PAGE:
No. 93 March Term, 1979, Appeal from Order of the Superior Court of Pennsylvania, filed January 18, 1979, at No. 242 April Term, 1978, which Reversed in part the Judgment entered September 29, 1977, of the court of Common Pleas of Butler County, Pennsylvania, Civil Division, at A.D. § 76-199 in Book 107, Page 9.
Armand R. Cingolani, Jr., Cingolani & Cingolani, Butler, for appellants.
Reed J. Davis, Pittsburgh, for appellee.
Eagen, C. J., and O'Brien, Roberts, Nix, Larsen, Flaherty and Kauffman, JJ. Flaherty, J., joined by Larsen, J., files a dissenting opinion.
This case involves the common law doctrine of possessory liens.*fn1 On March 25, 1975, appellants William F. and Mary E. O'Dell purchased a tractor from Anderson Sales Service, Inc. under an installment sales contract and security agreement. The contract and agreement were then assigned to appellee Associates Financial Services Company, Inc. In February 1976, William O'Dell drove the tractor in the course of business to Texarkana, Texas where it became disabled. O'Dell requested appellant A. G. Turley, whose business in Zelienople, Pennsylvania included truck towing, repairs, and storage, to drive to Texas and haul the tractor back to Pennsylvania. Turley complied with this request, incurring expenses of $2,772.
Meanwhile the O'Dells defaulted on the payments owed Associates under the installment sales contract. Associates, finding the tractor in Turley's possession, brought this action in replevin against Turley and the O'Dells. Turley counterclaimed that he was entitled to a possessory lien on the tractor for expenses incurred in hauling and storing the tractor. The trial court awarded Associates possession of the tractor, but granted Turley a possessory lien on the tractor for the claimed expenses of $2,772. The Superior Court, 262 Pa. Super. 584, 396 A.2d 1324, reversed the trial court in part, holding that a possessory lien was not validly
imposed upon the tractor because Associates never consented to Turley's services. We agree and accordingly affirm.*fn2
"[I]t is a well-settled principle of the common law that he who by labor, skill, or materials adds value to the chattel of another . . . has a possessory lien thereon for the value of his services and may retain the chattel in his possession until the same be paid." Brown on Personal Property 394-95 (3rd ed. 1975); see, e. g., Saxton v. Gemehl, 72 Pa. Super. 177 (1919). At its inception, the common law possessory lien was restricted to those circumstances where a lien creditor rendered his services upon the implied promise of the debtor to repay him. Since the action of assumpsit was not recognized at early common law, the possessory lien provided such creditors an extra-judicial remedy to collect their debt. Consistent with this limited purpose, the lien did not arise where the creditor had an action at law upon an express contract. When the action of assumpsit on contracts implied in fact became available, however, the possessory lien was not abolished, but for reasons which are not clear was instead extended to creditors under express contracts. See Brown on Personal Property, supra at 394.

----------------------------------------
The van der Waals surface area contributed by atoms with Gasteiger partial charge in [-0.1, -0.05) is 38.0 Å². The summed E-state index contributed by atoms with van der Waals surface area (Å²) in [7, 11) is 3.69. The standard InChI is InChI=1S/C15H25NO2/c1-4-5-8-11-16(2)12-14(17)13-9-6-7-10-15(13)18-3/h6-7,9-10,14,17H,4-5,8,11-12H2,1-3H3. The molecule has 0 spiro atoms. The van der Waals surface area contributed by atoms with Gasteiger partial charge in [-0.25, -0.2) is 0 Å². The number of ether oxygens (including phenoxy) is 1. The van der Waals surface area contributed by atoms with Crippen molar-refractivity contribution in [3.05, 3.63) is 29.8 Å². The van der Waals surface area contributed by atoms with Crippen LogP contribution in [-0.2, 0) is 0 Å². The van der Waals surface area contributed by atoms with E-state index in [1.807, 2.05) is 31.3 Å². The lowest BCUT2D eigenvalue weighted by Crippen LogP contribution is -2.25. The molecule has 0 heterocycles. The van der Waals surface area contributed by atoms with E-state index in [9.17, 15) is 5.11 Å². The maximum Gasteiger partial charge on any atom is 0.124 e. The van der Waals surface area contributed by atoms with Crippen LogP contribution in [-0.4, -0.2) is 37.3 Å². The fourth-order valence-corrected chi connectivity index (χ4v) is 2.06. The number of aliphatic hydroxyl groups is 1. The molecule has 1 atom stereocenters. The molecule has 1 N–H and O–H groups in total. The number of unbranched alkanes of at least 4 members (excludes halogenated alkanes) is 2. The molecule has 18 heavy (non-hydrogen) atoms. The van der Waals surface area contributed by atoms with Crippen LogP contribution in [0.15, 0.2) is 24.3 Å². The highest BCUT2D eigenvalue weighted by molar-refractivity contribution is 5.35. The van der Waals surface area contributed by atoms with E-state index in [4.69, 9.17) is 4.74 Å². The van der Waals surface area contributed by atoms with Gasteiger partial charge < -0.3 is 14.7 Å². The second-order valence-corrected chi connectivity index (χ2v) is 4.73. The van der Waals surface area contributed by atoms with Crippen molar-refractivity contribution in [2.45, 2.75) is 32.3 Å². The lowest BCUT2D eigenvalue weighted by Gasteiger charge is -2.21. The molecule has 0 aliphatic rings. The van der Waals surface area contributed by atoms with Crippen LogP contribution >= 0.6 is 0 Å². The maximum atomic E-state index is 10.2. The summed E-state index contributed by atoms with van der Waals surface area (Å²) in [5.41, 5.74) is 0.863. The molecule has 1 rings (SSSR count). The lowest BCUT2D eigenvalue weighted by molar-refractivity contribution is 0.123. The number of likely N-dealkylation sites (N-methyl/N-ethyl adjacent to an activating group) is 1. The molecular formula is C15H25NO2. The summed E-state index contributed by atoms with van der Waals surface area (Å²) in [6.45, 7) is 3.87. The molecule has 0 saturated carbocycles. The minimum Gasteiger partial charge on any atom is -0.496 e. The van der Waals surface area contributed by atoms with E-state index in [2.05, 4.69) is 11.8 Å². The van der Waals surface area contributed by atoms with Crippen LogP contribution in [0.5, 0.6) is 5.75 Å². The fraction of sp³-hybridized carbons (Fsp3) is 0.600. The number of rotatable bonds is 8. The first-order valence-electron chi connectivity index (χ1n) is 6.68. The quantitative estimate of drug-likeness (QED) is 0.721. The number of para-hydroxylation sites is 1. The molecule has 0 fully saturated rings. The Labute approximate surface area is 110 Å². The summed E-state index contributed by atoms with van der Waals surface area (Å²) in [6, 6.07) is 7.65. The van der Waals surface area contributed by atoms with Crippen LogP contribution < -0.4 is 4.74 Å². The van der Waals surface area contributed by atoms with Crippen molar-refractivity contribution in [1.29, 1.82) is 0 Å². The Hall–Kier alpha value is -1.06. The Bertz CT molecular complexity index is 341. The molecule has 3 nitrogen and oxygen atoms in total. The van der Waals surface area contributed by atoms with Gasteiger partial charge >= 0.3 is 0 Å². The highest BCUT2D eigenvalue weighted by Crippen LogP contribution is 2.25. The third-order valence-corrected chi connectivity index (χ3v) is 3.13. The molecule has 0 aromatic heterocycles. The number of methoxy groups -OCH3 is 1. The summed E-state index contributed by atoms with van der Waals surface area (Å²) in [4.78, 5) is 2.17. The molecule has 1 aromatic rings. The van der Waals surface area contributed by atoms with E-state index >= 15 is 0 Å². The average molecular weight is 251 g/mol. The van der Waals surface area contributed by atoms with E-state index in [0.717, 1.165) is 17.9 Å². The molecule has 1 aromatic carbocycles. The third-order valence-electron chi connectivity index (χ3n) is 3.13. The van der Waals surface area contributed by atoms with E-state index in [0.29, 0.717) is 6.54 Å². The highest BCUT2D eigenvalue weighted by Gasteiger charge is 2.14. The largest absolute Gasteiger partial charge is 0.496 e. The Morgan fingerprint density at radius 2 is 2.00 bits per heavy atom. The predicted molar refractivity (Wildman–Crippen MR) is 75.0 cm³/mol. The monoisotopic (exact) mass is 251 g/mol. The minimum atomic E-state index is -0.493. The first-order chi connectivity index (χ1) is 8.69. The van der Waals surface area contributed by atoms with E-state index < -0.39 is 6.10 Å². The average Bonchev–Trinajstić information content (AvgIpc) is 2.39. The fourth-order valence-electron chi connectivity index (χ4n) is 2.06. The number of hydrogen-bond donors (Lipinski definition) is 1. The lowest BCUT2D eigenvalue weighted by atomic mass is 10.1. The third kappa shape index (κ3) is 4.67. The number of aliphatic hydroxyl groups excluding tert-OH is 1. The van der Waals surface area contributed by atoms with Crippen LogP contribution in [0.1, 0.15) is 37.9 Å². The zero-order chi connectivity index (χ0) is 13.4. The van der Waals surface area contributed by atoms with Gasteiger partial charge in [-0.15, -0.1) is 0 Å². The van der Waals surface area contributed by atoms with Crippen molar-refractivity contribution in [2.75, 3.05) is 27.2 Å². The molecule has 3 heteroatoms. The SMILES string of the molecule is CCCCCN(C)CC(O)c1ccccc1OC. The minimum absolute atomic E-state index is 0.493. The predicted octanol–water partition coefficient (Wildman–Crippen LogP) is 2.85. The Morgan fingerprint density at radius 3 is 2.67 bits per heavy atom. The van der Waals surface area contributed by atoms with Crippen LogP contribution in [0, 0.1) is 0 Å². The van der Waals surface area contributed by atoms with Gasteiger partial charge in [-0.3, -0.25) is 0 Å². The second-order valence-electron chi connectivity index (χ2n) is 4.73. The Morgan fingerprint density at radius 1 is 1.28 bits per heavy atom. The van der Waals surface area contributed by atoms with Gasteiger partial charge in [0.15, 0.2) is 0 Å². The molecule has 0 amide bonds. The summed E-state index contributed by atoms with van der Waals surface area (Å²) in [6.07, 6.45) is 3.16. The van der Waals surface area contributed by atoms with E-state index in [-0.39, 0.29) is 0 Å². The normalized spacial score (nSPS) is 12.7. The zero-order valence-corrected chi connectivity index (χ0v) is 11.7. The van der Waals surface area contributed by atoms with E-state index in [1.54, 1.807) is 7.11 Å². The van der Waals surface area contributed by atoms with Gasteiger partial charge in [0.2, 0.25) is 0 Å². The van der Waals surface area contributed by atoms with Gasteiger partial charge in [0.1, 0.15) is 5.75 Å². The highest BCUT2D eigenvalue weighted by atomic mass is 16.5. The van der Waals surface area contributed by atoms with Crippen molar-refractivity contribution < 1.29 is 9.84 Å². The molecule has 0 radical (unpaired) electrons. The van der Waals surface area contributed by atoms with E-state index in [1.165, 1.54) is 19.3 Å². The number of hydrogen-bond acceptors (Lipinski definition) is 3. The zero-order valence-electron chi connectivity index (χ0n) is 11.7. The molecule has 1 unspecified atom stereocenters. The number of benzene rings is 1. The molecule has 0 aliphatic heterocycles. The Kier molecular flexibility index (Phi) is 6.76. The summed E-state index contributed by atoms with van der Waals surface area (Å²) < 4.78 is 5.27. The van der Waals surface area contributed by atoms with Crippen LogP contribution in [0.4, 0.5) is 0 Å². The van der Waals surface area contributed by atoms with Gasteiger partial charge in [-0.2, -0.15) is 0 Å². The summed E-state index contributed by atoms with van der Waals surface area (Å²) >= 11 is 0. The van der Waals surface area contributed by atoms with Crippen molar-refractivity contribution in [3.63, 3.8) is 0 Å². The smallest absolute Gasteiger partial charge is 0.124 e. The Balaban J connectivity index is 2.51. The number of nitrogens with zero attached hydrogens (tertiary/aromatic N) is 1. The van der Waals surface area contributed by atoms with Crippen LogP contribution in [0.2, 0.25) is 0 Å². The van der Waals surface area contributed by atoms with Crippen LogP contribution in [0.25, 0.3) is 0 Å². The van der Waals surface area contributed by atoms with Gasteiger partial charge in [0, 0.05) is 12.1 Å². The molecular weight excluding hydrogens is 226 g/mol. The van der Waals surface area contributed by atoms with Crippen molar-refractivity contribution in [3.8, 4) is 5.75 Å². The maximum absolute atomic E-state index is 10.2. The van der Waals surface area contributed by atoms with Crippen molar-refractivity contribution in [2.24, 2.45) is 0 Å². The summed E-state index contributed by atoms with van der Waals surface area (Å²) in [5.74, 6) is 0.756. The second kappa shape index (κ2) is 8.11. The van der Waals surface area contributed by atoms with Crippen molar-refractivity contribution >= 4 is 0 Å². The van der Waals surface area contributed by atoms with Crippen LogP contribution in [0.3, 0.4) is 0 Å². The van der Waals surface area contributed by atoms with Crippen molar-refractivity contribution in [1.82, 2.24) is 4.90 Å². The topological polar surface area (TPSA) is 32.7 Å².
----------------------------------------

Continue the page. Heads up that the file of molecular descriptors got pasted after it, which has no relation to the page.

Possessory liens are fundamentally consensual in nature, arising from an agreement, either express or implied, between the owner of the goods and the artisan who renders services for those goods. See, e. g., Younger v. Plunkett, 395 F.Supp. 702, 707 (E.D.Pa.1975) (interpreting Pennsylvania law). That possessory liens arise exclusively in the context of express or implied consent is long established in the jurisprudence of this Commonwealth. As this Court stated in Meyers & Bro. v. Bratespiece, 174 Pa. 119, 121, 34 A. 551, 551 (1896) (quotation omitted):
"Whenever a workman or artisan by his labor or skill increases the value of personal property placed in his possession to be improved he has a lien upon it for his proper charges until paid, but in order to charge a chattel with this lien, the labor for which the lien is claimed must
have been done at the request of the owner or under circumstances from which his assent can be reasonably implied. It does not extend ...